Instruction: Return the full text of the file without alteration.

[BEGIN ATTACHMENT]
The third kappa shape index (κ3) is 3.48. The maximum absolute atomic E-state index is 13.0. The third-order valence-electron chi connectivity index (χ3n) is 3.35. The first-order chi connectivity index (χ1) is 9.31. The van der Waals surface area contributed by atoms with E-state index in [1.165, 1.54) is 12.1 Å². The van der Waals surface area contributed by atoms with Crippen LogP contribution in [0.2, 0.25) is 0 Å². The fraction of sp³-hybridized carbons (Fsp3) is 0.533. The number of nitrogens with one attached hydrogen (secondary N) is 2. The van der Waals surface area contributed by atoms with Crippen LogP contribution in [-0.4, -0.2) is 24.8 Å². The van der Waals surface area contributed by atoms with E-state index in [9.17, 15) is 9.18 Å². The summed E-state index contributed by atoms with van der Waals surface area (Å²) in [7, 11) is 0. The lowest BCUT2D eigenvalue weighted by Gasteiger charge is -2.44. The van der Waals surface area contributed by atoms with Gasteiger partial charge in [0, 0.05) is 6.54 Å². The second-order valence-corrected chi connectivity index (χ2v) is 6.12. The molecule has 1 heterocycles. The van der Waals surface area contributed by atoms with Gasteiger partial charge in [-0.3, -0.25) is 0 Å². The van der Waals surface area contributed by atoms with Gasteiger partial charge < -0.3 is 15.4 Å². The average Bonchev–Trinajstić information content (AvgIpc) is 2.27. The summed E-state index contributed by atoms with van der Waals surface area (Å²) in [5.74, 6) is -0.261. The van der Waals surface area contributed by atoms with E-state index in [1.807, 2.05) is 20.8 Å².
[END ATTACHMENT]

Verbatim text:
The third kappa shape index (κ3) is 3.48. The maximum absolute atomic E-state index is 13.0. The third-order valence-electron chi connectivity index (χ3n) is 3.35. The first-order chi connectivity index (χ1) is 9.31. The van der Waals surface area contributed by atoms with E-state index in [1.165, 1.54) is 12.1 Å². The van der Waals surface area contributed by atoms with Crippen LogP contribution in [0.2, 0.25) is 0 Å². The fraction of sp³-hybridized carbons (Fsp3) is 0.533. The number of nitrogens with one attached hydrogen (secondary N) is 2. The van der Waals surface area contributed by atoms with Crippen LogP contribution in [-0.4, -0.2) is 24.8 Å². The van der Waals surface area contributed by atoms with E-state index in [9.17, 15) is 9.18 Å². The summed E-state index contributed by atoms with van der Waals surface area (Å²) in [7, 11) is 0. The lowest BCUT2D eigenvalue weighted by Gasteiger charge is -2.44. The van der Waals surface area contributed by atoms with Gasteiger partial charge in [0, 0.05) is 6.54 Å². The second-order valence-corrected chi connectivity index (χ2v) is 6.12. The molecule has 1 heterocycles. The van der Waals surface area contributed by atoms with Gasteiger partial charge in [-0.3, -0.25) is 0 Å². The van der Waals surface area contributed by atoms with Gasteiger partial charge < -0.3 is 15.4 Å². The average Bonchev–Trinajstić information content (AvgIpc) is 2.27. The summed E-state index contributed by atoms with van der Waals surface area (Å²) in [5.74, 6) is -0.261. The van der Waals surface area contributed by atoms with E-state index in [1.807, 2.05) is 20.8 Å².